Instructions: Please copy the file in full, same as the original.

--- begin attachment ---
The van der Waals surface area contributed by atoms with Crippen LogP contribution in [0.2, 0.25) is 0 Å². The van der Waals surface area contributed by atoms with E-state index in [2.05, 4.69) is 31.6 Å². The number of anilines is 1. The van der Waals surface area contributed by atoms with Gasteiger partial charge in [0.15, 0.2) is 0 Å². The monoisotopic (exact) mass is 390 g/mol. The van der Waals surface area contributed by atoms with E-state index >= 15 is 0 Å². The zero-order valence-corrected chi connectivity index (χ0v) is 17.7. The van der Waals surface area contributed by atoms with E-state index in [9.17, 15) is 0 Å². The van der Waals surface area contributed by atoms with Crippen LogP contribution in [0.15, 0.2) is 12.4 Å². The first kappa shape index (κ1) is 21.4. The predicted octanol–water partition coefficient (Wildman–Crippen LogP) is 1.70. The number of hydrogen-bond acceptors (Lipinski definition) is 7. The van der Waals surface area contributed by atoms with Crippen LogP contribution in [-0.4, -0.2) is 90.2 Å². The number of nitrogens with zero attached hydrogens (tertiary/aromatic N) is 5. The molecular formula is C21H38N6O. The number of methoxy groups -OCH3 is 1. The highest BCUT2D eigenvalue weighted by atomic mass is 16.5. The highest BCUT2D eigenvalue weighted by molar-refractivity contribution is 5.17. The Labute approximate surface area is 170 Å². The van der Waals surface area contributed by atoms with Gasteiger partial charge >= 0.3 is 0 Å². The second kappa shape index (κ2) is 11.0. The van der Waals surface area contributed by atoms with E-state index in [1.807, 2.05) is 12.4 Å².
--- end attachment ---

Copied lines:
The van der Waals surface area contributed by atoms with Crippen LogP contribution in [0.2, 0.25) is 0 Å². The van der Waals surface area contributed by atoms with E-state index in [2.05, 4.69) is 31.6 Å². The number of anilines is 1. The van der Waals surface area contributed by atoms with Gasteiger partial charge in [0.15, 0.2) is 0 Å². The monoisotopic (exact) mass is 390 g/mol. The van der Waals surface area contributed by atoms with E-state index >= 15 is 0 Å². The zero-order valence-corrected chi connectivity index (χ0v) is 17.7. The van der Waals surface area contributed by atoms with E-state index in [9.17, 15) is 0 Å². The van der Waals surface area contributed by atoms with Crippen LogP contribution in [0.15, 0.2) is 12.4 Å². The first kappa shape index (κ1) is 21.4. The predicted octanol–water partition coefficient (Wildman–Crippen LogP) is 1.70. The number of hydrogen-bond acceptors (Lipinski definition) is 7. The van der Waals surface area contributed by atoms with Crippen LogP contribution in [-0.4, -0.2) is 90.2 Å². The number of nitrogens with zero attached hydrogens (tertiary/aromatic N) is 5. The molecular formula is C21H38N6O. The number of methoxy groups -OCH3 is 1. The highest BCUT2D eigenvalue weighted by atomic mass is 16.5. The highest BCUT2D eigenvalue weighted by molar-refractivity contribution is 5.17. The Labute approximate surface area is 170 Å². The van der Waals surface area contributed by atoms with Gasteiger partial charge >= 0.3 is 0 Å². The second kappa shape index (κ2) is 11.0. The van der Waals surface area contributed by atoms with E-state index in [1.807, 2.05) is 12.4 Å².